by Edward F. Markquart
My wife, Jan, and I went to see a film entitled HIROSHIMA AND NAKASAKI. It wasn’t the kind of film where you normally settle in on Friday night, relax in front of the fireplace, eat a bag of popcorn and drink a coke. It wasn’t that kind of film at all. Rather, these were actual film clips of Nagasaki and Hiroshima immediately after these two cities had been bombed with the first atomic weapons. This was not a simulation; these were the actual film clips. The devastation was awful. It reminded me of the film clips I had seen of Mt. St. Helens, immediately after the volcanic eruption. Everything was just flattened, devastated and covered with ashes. That’s the way it was at Hiroshima. In another scene, there was this one wall standing, where about five or six people had been standing in front of that concrete wall. The intensity of the blast from the A-bomb sculpted their silhouettes right into the wall. The firestorm burned their silhouettes right into the concrete, and you could see the detail where these people had been standing with their hats, their pipes, their jackets. All this detail was burned right into the wall. But it was another scene that had this transforming power. The scene was a small medical clinic and a busy nurse. There was a long line of chairs, with people seated in those chairs waiting to see the nurse. There was a little boy, about ten years old, sitting there on one chair. He was in great pain as his body had been severely burned. We identified so quickly with him because we have a little boy of similar age. The boy was being attended by this nurse, and for a half of a second, the little boy looked up and looked right into the camera’s eyes. In other words, he looked right into my heart. He momentarily looked into my heart and then his eyes glanced down. I am not sure what happened, but there for about a half of a second, my heart opened. Just for a moment, a flash, and something inside of me started to change, and I thought to myself, “What can I do? What can I do to make sure that this does not happen again?” I remember that in that moment I vowed that my life would be dedicated to the stopping any nuclear holocaust. For a moment, God got into me and I then asked the question: “What can I do?”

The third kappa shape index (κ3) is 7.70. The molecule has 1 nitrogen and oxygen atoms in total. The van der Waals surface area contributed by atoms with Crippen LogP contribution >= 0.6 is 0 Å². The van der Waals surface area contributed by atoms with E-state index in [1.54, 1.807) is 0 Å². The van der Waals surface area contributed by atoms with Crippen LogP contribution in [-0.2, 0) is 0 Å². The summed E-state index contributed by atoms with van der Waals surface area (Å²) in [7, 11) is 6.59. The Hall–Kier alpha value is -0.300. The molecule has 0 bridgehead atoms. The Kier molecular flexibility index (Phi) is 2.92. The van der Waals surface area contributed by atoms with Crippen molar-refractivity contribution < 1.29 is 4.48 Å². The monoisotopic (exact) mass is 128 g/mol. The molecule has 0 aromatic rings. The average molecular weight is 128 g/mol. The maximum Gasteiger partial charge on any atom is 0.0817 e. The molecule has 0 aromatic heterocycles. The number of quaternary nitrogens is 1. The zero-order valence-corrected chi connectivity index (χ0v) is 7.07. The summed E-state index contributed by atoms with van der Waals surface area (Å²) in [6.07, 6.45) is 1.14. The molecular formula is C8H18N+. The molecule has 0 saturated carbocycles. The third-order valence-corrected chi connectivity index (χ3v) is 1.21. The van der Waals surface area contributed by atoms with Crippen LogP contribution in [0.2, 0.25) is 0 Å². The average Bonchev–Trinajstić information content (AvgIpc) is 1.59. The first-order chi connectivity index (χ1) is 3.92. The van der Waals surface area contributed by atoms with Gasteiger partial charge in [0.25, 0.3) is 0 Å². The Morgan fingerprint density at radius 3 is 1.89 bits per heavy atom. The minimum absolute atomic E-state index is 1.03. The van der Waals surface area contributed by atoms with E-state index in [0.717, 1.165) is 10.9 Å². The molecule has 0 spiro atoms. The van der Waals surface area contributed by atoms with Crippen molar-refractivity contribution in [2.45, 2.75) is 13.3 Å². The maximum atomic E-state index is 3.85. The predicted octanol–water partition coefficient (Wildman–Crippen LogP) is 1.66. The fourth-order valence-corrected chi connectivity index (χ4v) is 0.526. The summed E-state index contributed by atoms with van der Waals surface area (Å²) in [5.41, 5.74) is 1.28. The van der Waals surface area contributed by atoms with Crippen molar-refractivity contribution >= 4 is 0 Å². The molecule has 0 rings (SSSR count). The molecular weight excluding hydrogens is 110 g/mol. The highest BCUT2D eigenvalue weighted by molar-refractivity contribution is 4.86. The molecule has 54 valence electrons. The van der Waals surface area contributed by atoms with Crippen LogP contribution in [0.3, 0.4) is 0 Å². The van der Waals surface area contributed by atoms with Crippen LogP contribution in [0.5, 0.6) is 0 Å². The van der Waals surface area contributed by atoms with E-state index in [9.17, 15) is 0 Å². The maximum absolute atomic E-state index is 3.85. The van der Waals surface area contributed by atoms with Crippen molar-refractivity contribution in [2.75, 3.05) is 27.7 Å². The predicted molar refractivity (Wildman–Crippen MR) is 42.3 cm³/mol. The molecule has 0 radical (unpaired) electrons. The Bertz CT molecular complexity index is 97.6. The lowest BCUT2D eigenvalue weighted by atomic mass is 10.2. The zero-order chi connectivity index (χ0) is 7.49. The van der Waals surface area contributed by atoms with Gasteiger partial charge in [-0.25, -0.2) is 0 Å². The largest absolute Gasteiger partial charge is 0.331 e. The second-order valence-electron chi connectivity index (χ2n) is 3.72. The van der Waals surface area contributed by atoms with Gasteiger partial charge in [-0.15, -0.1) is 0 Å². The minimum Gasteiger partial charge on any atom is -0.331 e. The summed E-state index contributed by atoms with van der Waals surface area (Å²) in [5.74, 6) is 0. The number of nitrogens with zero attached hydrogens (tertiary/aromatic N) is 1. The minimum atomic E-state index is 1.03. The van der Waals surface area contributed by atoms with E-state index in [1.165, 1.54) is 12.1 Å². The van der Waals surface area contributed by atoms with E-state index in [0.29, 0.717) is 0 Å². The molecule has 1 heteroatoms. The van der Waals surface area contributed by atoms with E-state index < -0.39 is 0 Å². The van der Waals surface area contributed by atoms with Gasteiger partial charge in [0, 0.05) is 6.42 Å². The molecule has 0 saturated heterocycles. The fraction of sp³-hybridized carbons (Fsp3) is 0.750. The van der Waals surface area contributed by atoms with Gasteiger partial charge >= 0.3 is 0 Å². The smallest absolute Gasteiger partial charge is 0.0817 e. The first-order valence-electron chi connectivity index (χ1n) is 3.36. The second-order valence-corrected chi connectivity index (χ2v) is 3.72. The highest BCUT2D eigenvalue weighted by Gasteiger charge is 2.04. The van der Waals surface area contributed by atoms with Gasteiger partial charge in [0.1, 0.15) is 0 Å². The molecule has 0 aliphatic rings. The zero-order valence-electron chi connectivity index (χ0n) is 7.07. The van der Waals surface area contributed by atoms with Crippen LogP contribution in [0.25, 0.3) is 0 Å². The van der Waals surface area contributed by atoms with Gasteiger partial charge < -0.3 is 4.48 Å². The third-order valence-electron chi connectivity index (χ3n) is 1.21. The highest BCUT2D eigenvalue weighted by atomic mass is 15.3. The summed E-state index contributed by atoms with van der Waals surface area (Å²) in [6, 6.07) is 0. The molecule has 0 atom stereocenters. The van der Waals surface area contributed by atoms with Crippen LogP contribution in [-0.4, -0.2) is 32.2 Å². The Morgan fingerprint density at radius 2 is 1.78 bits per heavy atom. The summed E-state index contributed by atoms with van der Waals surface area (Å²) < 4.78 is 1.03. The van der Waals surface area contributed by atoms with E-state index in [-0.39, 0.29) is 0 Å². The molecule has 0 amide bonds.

Second story. As you know by my previous stories and sermons, I used to work at Lutheran General Hospital in Park Ridge, Illinois, so many years ago. With ten others, I was being trained to be a chaplain, and we had to take a lot of psychotherapy, some ten hours a week. At that time and throughout much of my life, I was wrestling with the selfishness that was living inside of me. I was the youngest child in my family, spoiled rotten, and I had learned a level of selfishness in me that I did not find healthy, and neither did anyone else. I didn’t like myself very well and neither did those who knew me well. I tried to escape confronting this ugly inner self during our group therapy sessions, but to no avail. It was John Keller who God used to finally get through to me. John Keller was my supervisor at the time and he had written a book that I had been studying. There it was on page forty-three of his book, on the left hand side of the page, some two thirds down. It was a paragraph about self-surrender. As I read those five lines, it was as if the door of my heart opened up, just a little bit, and God’s Spirit slipped into my heart and I asked myself, “What can I do? What can I do to change?” Whenever God gets into you, it may be for just for a moment, a paragraph, a fraction of a moment.